Army training to resume in Singapore and Australia from Nov 8 after safety timeout

Soldiers practising the emplaning and deplaning drill, demonstrating the procedures to follow when they exit the helicopter, as part of the annual Exercise Wallaby in Rockhampton, Australia. ST PHOTO: CHONG JUN LIANG

ROCKHAMPTON (Queensland) - The Singapore soldiers rushed into a mock-up of a Chinook helicopter, and rehearsed how to brace for impact in an emergency landing.

Singapore Armed Forces (SAF) troops taking part in Exercise Wallaby in Australia have been doing such rehearsals instead of urban operations training after a timeout on training was called to relook safety protocol across the army in the wake of a death last Saturday (Nov 3).

Full-time national serviceman Liu Kai, 22, was killed in a training incident in Jalan Murai when a Bionix vehicle reversed into the Land Rover he was operating.

But army training will progressively resume for the Singapore troops at Shoalwater Bay Training Area in Rockhampton as well as troops in Singapore on Thursday, the Singapore Army said in a Facebook post on Wednesday.

The soldiers in Australia are taking part in Exercise Trident, the signature tri-service exercise between SAF and the Australian Defence Force taking place from Oct 31 to Nov 14.

It is the third and final phase of Exercise Wallaby, the SAF's largest overseas training exercise involving more than 3,800 personnel which began in September.

Colonel Xu You Feng, frame commander for Exercise Trident and commander of the 7th Singapore Infantry Brigade, said the timeout was a "sobering reminder" of the importance of the SAF's training safety framework.

He said that during the timeout, commanders reviewed all safety management plans, focusing on high-risk training activities such as helicopter operations, ship-to-shore operations and driving, as well as things like heat injuries.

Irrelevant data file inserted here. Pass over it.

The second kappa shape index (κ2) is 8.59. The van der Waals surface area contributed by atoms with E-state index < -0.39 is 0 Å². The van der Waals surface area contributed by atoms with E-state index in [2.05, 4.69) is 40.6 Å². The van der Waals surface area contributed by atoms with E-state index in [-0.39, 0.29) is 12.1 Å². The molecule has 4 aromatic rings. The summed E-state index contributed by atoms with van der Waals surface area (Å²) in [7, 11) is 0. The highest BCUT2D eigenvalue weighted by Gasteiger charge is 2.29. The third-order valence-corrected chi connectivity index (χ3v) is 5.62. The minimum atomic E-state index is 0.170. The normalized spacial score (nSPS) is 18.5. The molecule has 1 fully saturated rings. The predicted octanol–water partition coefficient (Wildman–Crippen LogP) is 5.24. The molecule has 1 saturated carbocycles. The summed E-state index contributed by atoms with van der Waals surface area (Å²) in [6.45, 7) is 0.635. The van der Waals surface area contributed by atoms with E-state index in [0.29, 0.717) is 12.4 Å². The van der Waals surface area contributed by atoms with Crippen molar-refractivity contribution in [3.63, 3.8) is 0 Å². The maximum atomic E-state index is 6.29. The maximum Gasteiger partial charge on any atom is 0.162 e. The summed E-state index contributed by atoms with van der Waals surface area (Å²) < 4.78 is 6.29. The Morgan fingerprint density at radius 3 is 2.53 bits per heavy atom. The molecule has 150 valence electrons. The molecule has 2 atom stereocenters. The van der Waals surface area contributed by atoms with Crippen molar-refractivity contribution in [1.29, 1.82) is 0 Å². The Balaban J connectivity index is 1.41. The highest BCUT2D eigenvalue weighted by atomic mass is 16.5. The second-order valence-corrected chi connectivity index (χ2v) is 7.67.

"I was assured that all our plans in place were adequate and robust," Colonel Xu told reporters in a briefing on Tuesday at Camp Growl in Rockhampton, where SAF troops are based.

"We remain confident of our training safety and would not let incidents like these hold us back from conducting tough and realistic training, albeit in a safe way. So when Trident resumes... you won't find us walking on eggshells," he added.

A new measure suggested during the timeout now being tried out is the use of improvised mud-guards by attaching sandbags to the back of vehicles' wheels.

This minimises dust clouds formed by vehicle movement - a unique challenge when driving on dusty roads in Shoalwater Bay, said Col Xu.

Among the other safety measures in place for the exercise was a simplified process for evacuation introduced across the SAF since August this year.

Medics and commanders who are not medically trained can make the call to evacuate personnel should the casualty fail to answer any one of three questions on identity, where they are and the time of day, said medical officer, Captain (Dr) Jeriel Tan.

Defence Minister Ng Eng Hen announced this new training safety regulation in Parliament in August following the death of Corporal First Class Dave Lee due to heat stroke in April. It was one of the measures introduced to help the SAF tackle heat injury cases.

Medics also undergo emergency drills and rehearsals daily at Camp Growl, such as how to handle allergies or traumatic injuries.

A Super Puma helicopter is stationed at the camp for the duration of the exercise should the need for evacuation to Rockhampton Hospital arises.

The highlight of Exercise Trident will feature Singapore and Australian troops storming a beach in an amphibious attack this coming Saturday.

Asked about the morale of the troops in Australia, Col Xu said: "My assessment is that the soldiers here are confident that everything is in place... In fact...they have a lot of restless energy - they can't wait for training to get restarted."

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